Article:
Quo Vadis is a Latin phrase variously translated as “Where to?” or “Where are you going?” or “Where are you marching?”. (It is also the name of various films, all set in Rome – not covered by this article)
It goes without saying that we live in unprecedented times. Also, it is unlikely that we will all emerge from this and return to life as it used to be. The world will fundamentally change in ways we cannot yet predict, and which are not the subject of this article.
But a pertinent question that potentially we can address is – Will it affect PLM and if so how?
Seems strange to talk about the past already, but here we are. All of us who work in the PLM industry are familiar with the how the industry looked at the beginning of 2020. At a very high level, PLM technology has outstripped actual implementations and many organizations have either got older systems or half implementations that do not utilize the full functionality of a PLM system. Adoption has been patchy.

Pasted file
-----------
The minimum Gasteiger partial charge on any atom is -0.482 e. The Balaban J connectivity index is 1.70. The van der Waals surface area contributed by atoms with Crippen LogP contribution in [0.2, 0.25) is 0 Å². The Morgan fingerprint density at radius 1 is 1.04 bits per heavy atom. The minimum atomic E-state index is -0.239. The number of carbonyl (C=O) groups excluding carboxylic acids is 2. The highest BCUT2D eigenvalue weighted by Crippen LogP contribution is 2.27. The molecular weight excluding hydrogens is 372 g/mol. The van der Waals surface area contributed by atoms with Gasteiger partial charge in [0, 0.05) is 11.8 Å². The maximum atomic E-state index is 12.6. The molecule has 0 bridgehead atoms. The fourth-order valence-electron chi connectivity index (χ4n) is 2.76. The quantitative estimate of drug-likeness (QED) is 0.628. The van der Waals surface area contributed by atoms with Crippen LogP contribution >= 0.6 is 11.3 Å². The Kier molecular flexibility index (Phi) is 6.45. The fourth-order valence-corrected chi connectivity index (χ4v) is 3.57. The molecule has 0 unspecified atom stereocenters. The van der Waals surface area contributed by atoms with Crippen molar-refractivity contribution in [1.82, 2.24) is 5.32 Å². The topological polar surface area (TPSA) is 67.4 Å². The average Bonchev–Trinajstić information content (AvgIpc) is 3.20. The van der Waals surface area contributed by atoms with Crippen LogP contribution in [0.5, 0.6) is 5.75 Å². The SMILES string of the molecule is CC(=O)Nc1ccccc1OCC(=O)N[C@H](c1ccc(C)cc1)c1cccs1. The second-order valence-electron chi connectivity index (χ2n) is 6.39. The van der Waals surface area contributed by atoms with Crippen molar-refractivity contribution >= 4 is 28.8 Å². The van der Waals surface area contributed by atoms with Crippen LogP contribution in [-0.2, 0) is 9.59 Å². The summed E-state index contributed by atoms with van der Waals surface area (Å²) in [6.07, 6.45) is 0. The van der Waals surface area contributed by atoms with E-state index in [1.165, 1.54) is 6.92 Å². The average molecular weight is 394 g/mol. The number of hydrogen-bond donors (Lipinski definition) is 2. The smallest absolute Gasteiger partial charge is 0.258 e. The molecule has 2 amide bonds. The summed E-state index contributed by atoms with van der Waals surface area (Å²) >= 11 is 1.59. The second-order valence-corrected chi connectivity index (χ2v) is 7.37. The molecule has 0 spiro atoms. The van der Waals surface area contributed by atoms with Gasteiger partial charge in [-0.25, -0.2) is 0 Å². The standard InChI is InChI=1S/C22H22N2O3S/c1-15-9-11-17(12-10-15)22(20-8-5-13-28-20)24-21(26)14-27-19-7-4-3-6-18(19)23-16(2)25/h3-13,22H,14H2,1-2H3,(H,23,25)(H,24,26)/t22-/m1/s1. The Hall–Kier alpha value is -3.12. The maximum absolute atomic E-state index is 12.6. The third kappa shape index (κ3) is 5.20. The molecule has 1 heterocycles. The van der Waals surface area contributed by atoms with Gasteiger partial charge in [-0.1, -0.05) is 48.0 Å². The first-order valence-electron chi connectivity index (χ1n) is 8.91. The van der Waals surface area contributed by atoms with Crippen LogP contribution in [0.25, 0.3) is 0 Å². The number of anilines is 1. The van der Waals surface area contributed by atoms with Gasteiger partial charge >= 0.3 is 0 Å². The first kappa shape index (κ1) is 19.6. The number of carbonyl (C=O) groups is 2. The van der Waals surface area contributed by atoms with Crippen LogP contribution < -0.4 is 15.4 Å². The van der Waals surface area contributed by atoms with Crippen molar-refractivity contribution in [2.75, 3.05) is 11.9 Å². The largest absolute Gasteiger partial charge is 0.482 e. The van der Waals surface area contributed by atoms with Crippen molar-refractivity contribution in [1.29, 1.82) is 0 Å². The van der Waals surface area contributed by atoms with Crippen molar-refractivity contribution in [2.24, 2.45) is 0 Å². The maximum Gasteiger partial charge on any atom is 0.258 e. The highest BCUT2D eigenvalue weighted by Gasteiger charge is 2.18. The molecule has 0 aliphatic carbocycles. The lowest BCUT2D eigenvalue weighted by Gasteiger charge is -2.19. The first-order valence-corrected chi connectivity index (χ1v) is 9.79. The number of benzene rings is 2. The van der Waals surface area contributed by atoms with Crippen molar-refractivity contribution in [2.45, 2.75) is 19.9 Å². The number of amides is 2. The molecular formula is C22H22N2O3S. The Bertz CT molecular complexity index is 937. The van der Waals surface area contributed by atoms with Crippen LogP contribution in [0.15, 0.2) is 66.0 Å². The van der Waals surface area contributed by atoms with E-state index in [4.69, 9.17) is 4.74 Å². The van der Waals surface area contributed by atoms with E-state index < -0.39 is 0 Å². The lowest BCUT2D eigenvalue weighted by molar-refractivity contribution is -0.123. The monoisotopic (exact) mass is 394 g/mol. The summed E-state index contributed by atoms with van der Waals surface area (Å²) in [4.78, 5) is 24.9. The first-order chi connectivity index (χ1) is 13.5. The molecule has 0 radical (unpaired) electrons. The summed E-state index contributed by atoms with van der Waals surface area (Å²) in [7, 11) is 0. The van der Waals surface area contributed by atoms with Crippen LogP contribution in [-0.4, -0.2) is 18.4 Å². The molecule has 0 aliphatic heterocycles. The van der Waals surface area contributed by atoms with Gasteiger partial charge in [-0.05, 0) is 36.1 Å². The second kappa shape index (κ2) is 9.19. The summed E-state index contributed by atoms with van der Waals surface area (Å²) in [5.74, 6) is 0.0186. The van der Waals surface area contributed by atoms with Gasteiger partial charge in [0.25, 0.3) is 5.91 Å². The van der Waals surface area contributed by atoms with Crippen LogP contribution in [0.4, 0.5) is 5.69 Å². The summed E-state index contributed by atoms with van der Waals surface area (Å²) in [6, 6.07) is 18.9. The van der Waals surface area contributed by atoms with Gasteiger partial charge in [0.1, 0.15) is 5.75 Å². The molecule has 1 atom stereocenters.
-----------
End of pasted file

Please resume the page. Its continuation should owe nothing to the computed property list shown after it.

No need to expand on where we are today. From a PLM perspective what is the immediate impact? Two are notable:
PLM infrastructure is usually behind the scenes but becomes important if it is to facilitate a remote workforce. Most PLM systems are designed to handle this and provided the underlying infrastructure (VPN, File Cache Servers, license servers, etc.) is in place – no problem. If not, it can be adjusted in a short space of time to allow for the new scenario